* Vidisha: Vidisha, earlier known as Besnagar, was a thriving trade centre; its rich merchants funded most of the structures in Sanchi and the surrounding areas. Its main attraction is the Vijaymandir (Bijamandal), an 11th century structure, may have been a Hindu temple earlier before being converted into a mosque in 1682. Drive a bit and you will see the Heliodorus’ Pillar – standing lonely all by itself except on certain festive days when a baba (holy man) uses the site for exorcism ceremonies. The pillar, dating back to 150 B.C. with a length of 20 feet and 7 inches (according to a descriptive board), is believed to have been built by a Greek named Heliodorus, who had adopted Hinduism himself. If you want some adventure, explore the Udaigiri Caves; a group of 20 caves – 18 Hindu and the others Jain – these were carved into the sandstone hillsides around the 4th-5th centuries A.D. The caves are an intricate work of art, with beautifully chiselled entrances, architraves and pillars. Some caves have richly carved doorways guarded by figures of dwarapalas and other mythical figures.
* Gyaraspur: Keep driving and you will reach Gyaraspur; the first sight to greet you is that of the intricately carved 9th century Maladevi temple perched on the edge of a hill. It is partly cut into the rock, and partly constructed. The 10th century Bajramath temple is another elaborate structure at the entrance of the town. Approach the local bus stand and you will find the remains of an eight-pillared 9th century structure called Athkhamba (Ath means eight, and Khamba means pillar), standing on a high plinth. The pillars are intricately carved – and you can also see couples in intimate positions sculpted into the top of the four central pillars. Close by is the Hindola Torana; one look at it and you cannot help but wonder at its magnificence during its days of glory. What remain are the ruins of a 10th century Vishnu temple with many exquisite pillars still standing.
ROAD TRIPPING: DISTANCE – TIME CHART
* Delhi – Gwalior: 316 kms (198 miles) / 4:30 hrs
* Gwalior – Orchha: 145 kms (91 miles) / 2:40 hrs
* Orchha – Khajuraho – Panna National Park: 177 kms (111 miles) / 3:15 hrs
* Panna National Park – Bandhavgarh National Park: 200 kms (125 miles) / 4:00 hrs
* Bandhavgarh National Park – Kanha National Park: 210 kms (131 miles) / 4:10 hrs
* Kanha National Park – Pench National Park: 180 kms (113 miles) / 3:05 hrs
* Pench National Park – Satpura National Park: 300 kms (188 miles) / 6:30 hrs
* Satpura National Park – Bhimbetka – Bhojpur – Bhopal: 170 kms (106 miles) / 3:40 hrs
* Bhopal – Sanchi – Vidisha – Gyaraspur – Bhopal: 115 kms (72 miles) / 3:10 hrs One Way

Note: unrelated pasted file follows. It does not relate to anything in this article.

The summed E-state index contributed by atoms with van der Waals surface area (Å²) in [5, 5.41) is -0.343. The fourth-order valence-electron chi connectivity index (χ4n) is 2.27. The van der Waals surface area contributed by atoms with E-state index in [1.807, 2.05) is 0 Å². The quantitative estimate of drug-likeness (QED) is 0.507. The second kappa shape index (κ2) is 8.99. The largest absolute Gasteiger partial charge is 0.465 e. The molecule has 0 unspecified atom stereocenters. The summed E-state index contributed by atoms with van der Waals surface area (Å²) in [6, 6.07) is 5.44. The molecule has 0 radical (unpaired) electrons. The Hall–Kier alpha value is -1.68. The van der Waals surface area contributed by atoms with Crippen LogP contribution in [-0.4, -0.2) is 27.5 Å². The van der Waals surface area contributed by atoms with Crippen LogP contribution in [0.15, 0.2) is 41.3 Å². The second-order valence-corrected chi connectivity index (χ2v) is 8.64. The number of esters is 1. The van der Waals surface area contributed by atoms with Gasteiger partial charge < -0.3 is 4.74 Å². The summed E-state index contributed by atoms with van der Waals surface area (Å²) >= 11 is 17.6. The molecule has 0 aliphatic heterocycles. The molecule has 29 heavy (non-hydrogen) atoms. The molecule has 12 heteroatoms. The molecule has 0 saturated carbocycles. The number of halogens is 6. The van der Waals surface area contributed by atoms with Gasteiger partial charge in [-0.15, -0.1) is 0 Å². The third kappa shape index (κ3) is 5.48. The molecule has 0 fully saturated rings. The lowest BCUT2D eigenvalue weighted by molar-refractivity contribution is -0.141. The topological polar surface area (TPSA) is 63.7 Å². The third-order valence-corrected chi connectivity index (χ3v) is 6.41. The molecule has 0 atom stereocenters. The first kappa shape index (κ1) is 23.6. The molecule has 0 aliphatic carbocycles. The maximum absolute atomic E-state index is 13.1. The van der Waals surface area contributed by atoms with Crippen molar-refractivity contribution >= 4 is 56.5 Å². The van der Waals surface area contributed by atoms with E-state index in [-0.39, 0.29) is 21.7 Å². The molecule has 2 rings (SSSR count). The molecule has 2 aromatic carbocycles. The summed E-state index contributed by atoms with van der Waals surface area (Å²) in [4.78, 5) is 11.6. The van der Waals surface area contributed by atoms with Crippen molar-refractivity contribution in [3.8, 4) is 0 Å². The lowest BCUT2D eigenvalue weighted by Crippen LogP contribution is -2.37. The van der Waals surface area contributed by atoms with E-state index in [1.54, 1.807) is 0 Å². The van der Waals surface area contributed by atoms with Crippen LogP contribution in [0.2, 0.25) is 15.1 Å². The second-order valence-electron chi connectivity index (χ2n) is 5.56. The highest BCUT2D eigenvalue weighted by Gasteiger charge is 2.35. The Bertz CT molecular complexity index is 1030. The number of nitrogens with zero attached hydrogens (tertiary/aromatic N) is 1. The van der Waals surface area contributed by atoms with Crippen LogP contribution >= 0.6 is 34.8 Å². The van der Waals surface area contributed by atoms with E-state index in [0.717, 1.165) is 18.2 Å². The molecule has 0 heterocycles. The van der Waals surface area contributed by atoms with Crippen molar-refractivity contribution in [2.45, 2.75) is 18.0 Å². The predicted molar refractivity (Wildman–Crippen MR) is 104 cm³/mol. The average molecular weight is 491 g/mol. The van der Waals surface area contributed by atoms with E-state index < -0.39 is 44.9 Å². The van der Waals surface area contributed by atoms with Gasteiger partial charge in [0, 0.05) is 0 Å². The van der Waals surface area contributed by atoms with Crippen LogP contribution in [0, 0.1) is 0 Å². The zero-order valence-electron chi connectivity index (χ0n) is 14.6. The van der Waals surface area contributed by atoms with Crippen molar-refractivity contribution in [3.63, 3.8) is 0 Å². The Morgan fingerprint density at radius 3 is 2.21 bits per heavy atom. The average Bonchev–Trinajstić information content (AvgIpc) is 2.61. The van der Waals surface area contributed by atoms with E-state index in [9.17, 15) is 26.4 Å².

* Bhopal – Gwalior: 444 kms (278 miles) / 7:55 hrs
Note: The above do not account for additional time due to breaks, traffic etc.
MASTER ITINERARY: 17 DAYS IN MADHYA PRADESH
This itinerary will allow you to cover the entire journey with ample time at each location. Of course, you can always modify the same to suit you – or take out bits of these and make smaller itineraries for yourself.
* Day 1: Reach Orchha by lunch time. Explore the town during late afternoon and evening.
* Day 2: Explore Orchha early morning and leave for Khajuraho to reach by lunch time. Explore.
* Day 3: Explore Khajuraho till late morning, and then head to Panna. Plan an afternoon jungle safari or an evening boat ride on the Ken river.
* Day 4: Go for two more safaris in the forest. Or use one half of the day to visit the Ajaygarh fort nearby.
* Day 5: Leave for Bandhavgarh in the morning to reach by lunch. Safari in the afternoon.
* Day 6: Two more safaris in Bandhavgarh.
* Day 7: Morning safari in Bandhavgarh. Drive to Kanha in the afternoon. Or skip the morning safari, reach Kanha by lunch and go for a safari there.
* Day 8: Two safaris in Kanha in different zones. Or use one half of the day to visit tribal villages.
* Day 9: Morning safari in Kanha. Drive to Pench in the afternoon. Or skip the morning safari, reach Pench by lunch and go for a safari there.
* Day 10: Two safaris in Pench.
* Day 11: Leave for Satpura in the morning. If you leave early enough, you could be in time for a safari in the afternoon.
* Day 12: Safaris in Satpura. Choose between foot, jeep and boat safaris. You can never have enough of the park.
* Day 13: Suggest spend another day at Satpura for more safaris.
* Day 14: Drive from Satpura to Bhopal with stops at Bhimbetka and Bhojpur. Reach by evening.
* Days 15-16: Visit Sanchi, Vidisha, Gyaraspur and explore Bhopal and its beautiful lakes.
* Day 17: Drive from Bhopal to your home. If headed to Delhi, you may want to take a night halt in Gwalior.
TRAVEL TIPS TO MADHYA PRADESH
* Getting there: Being the central state of India, there is no dearth of transport options – air, buses, trains and taxis.
* Accommodation: All kinds of accommodation is available across the state. Some locations do not offer quality options though. Check out what’s on offer before you head out.
* Best time to go: Summers can be very hot – thus avoidable. Unless you are going to forest reserves where wildlife sightings can be at their best. Late October to February are what you should look at.
*Duration of Trip: No simple answer. You can be there from two days to a month, or longer, and still come back with a memorable experience. The complete Route K17 is optimally done in about three weeks.
* Things to do: Take your pick. History, tribal villages, wildlife, birding, landscapes, culture – it is all on offer.
* Road Tripping: The state is best explored by road. Pack a few munchies, water and beverages and be off.